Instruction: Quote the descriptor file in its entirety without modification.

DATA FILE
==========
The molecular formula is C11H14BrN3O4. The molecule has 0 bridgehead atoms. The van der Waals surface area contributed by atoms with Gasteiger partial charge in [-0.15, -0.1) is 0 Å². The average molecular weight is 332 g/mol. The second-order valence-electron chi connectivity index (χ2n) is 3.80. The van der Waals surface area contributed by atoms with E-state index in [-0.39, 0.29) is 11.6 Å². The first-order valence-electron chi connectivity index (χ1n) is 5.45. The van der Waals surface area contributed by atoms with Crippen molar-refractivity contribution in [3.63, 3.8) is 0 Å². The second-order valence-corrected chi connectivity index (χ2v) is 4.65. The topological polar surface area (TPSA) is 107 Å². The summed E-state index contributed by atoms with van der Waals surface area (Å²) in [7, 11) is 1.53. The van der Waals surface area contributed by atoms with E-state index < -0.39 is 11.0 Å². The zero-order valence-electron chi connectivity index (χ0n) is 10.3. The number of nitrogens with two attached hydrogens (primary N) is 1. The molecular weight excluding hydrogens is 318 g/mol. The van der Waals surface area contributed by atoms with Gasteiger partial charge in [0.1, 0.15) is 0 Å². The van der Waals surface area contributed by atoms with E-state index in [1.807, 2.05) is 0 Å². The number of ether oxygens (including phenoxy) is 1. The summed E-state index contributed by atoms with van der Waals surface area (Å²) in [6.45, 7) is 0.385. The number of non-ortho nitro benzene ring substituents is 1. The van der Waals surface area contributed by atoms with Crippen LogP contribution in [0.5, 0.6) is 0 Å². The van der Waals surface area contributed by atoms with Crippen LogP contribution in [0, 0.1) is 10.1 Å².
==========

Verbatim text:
The molecular formula is C11H14BrN3O4. The molecule has 0 bridgehead atoms. The van der Waals surface area contributed by atoms with Gasteiger partial charge in [-0.15, -0.1) is 0 Å². The average molecular weight is 332 g/mol. The second-order valence-electron chi connectivity index (χ2n) is 3.80. The van der Waals surface area contributed by atoms with E-state index in [-0.39, 0.29) is 11.6 Å². The first-order valence-electron chi connectivity index (χ1n) is 5.45. The van der Waals surface area contributed by atoms with Crippen molar-refractivity contribution in [3.63, 3.8) is 0 Å². The second-order valence-corrected chi connectivity index (χ2v) is 4.65. The topological polar surface area (TPSA) is 107 Å². The summed E-state index contributed by atoms with van der Waals surface area (Å²) in [7, 11) is 1.53. The van der Waals surface area contributed by atoms with E-state index < -0.39 is 11.0 Å². The zero-order valence-electron chi connectivity index (χ0n) is 10.3. The number of nitrogens with two attached hydrogens (primary N) is 1. The molecular weight excluding hydrogens is 318 g/mol. The van der Waals surface area contributed by atoms with Gasteiger partial charge in [0.1, 0.15) is 0 Å². The van der Waals surface area contributed by atoms with E-state index in [1.807, 2.05) is 0 Å². The number of ether oxygens (including phenoxy) is 1. The summed E-state index contributed by atoms with van der Waals surface area (Å²) in [6.45, 7) is 0.385. The number of non-ortho nitro benzene ring substituents is 1. The van der Waals surface area contributed by atoms with Crippen LogP contribution in [0.5, 0.6) is 0 Å². The van der Waals surface area contributed by atoms with Crippen LogP contribution in [0, 0.1) is 10.1 Å².